Definitions

from The American Heritage® Dictionary of the English Language, 4th Edition

  • n. A primitive hand-turned grain mill.

from Wiktionary, Creative Commons Attribution/Share-Alike License

  • n. A mill for grinding corn, especially a hand-mill made of two circular stones
  • v. To grind.

from the GNU version of the Collaborative International Dictionary of English

  • n. A mill for grinding grain, the upper stone of which was turned by hand; -- used before the invention of windmills and watermills.

from The Century Dictionary and Cyclopedia

  • To grind.
  • n. A stone hand-mill for grinding grain.
  • n. The old hand-mill, or quern, such as Pennant sketched the Hebrides women grinding with in the last century, has not yet gone out; Dr. Mitchell says there are thousands of them at work in Scotland, where still
  • n. A hand-mill used for grinding pepper, mustard, and the like. Such querns were used even on the table, and as early as the sixteenth century.

from WordNet 3.0 Copyright 2006 by Princeton University. All rights reserved.

  • n. a primitive stone mill for grinding corn by hand

Etymologies

Middle English querne, from Old English cweorn; see gwerə-1 in Indo-European roots.
(American Heritage® Dictionary of the English Language, Fourth Edition)
From Middle English quern, cwerne, from Old English cweorn ("quern, hand-mill, mill"), from Proto-Germanic *kwernuz, *kwernō (“millstone”), from Proto-Indo-European *gʷerǝun-, *gʷrāun- (“millstone”). Cognate with North Frisian quern ("quern"), Dutch kweern ("quern"), Middle High German kurn ("millstone"), Danish kværn ("grinder"), Swedish kvarn ("mill, grinder"). (Wiktionary)

Examples

  • "It's all one where I got it from; you see the quern is a good one, and the mill-stream never freezes, that's enough."

    Folk Tales Every Child Should Know

  • And Parkinson's account is to the same effect: "The seeds hereof, ground between two stones, fitted for the purpose, and called a quern, with some good vinegar added to it to make it liquid and running, is that kind of Mustard that is usually made of all sorts to serve as sauce both for fish and flesh."

    The plant-lore & garden-craft of Shakespeare

  • 'It's all one where I got it from; you see the quern is a good one, and the mill-stream never freezes, that's enough.'

    Popular Tales from the Norse

  • The feeding apparatus consists of a kind of quern for grinding corn, especially maize,

    To the Gold Coast for Gold A Personal Narrative in Two Volumes.—Volume I

  • Miryam sweeps the milled wheat out of her quern, pours in a new load of kernels.

    Evan Eisenberg: Mary Christ (Part 5)

  • She must make the butter and the cheese, grind the wheat in the quern, make and bake the bread, and in all ways earn her livelihood hard enough.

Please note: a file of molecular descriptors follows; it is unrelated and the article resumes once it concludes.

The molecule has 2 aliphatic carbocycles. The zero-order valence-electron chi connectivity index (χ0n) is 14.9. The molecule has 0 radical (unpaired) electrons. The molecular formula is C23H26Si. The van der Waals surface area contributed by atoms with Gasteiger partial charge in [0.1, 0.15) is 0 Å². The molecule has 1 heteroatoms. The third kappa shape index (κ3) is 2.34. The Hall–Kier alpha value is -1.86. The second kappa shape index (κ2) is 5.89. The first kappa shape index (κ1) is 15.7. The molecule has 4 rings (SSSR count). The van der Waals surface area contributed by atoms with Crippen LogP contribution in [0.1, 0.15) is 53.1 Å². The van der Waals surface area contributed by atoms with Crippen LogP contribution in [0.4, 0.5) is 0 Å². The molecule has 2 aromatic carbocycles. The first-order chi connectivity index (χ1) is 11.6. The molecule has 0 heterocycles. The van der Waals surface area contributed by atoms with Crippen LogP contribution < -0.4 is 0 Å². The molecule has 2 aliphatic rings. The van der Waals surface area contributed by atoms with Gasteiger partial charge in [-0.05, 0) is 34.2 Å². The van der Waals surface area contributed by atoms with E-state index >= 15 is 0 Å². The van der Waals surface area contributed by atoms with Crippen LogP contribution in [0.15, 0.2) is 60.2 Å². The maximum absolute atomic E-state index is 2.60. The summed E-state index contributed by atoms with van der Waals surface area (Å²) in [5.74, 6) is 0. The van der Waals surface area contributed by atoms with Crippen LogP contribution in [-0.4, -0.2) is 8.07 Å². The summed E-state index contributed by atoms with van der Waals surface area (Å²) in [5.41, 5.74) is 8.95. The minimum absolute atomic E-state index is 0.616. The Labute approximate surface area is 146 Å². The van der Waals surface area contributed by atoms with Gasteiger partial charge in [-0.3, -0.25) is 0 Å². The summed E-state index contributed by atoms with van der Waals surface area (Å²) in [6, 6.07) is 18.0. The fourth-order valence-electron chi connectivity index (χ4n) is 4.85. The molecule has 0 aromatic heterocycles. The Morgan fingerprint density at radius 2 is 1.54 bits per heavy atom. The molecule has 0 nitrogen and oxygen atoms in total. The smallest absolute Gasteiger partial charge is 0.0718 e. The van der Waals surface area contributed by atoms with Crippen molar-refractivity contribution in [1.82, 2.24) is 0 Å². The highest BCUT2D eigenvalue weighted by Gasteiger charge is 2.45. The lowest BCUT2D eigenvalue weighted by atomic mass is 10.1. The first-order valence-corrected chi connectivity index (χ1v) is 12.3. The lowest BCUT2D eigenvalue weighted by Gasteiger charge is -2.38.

The Water of the Wondrous Isles

  • We stopped at a little hut, where we saw an old woman grinding with the quern, the ancient Highland instrument, which it is said was used by the Romans, but which, being very slow in its operation, is almost entirely gone into disuse.

    Journal of a Tour to the Hebrides

  • Switch grass which is an energy topic I knew nothing about until about a year and a half ago when I started hearing speakers talk about diluted crispness of turning to quern based ethanol which is really energy intensity and ignoring things like switch grass.

    CNN Transcript Feb 4, 2006

  • If we really get serious about all of the bio-fuels outside quern based ethanol.

    CNN Transcript Feb 4, 2006

  • Coming up beside her, he looked with interest at her own small paper factory: a dozen big, fired-clay basins, each filled with scraps of used paper, worn-out scraps of silk and cotton, flax fibers, the soft pith of cattail reeds, and anything else she could get her hands on that might be useful, torn to shreds or ground small in a quern.

    A Breath of Snow and Ashes

Wordnik is becoming a not-for-profit! Read our announcement here.

Comments

Log in or sign up to get involved in the conversation. It's quick and easy.

  • "Particularly since the getting of coffee would involve a trip to the stream for water, making up the campfire—oh God, the wood would be damp, even if the fire hadn't gone completely out—grinding the coffee in a stone quern and brewing it, while wet leaves blew round my ankles and drips from overhanging tree branches slithered down my neck."
    —Diana Gabaldon, The Fiery Cross (NY: Bantam Dell, 2001), 6

    January 19, 2010

  • I first ran across this word while working in a reading group with my second grade students. Who writes for seven- and eight-year olds with an archaic word like quern?

    February 10, 2007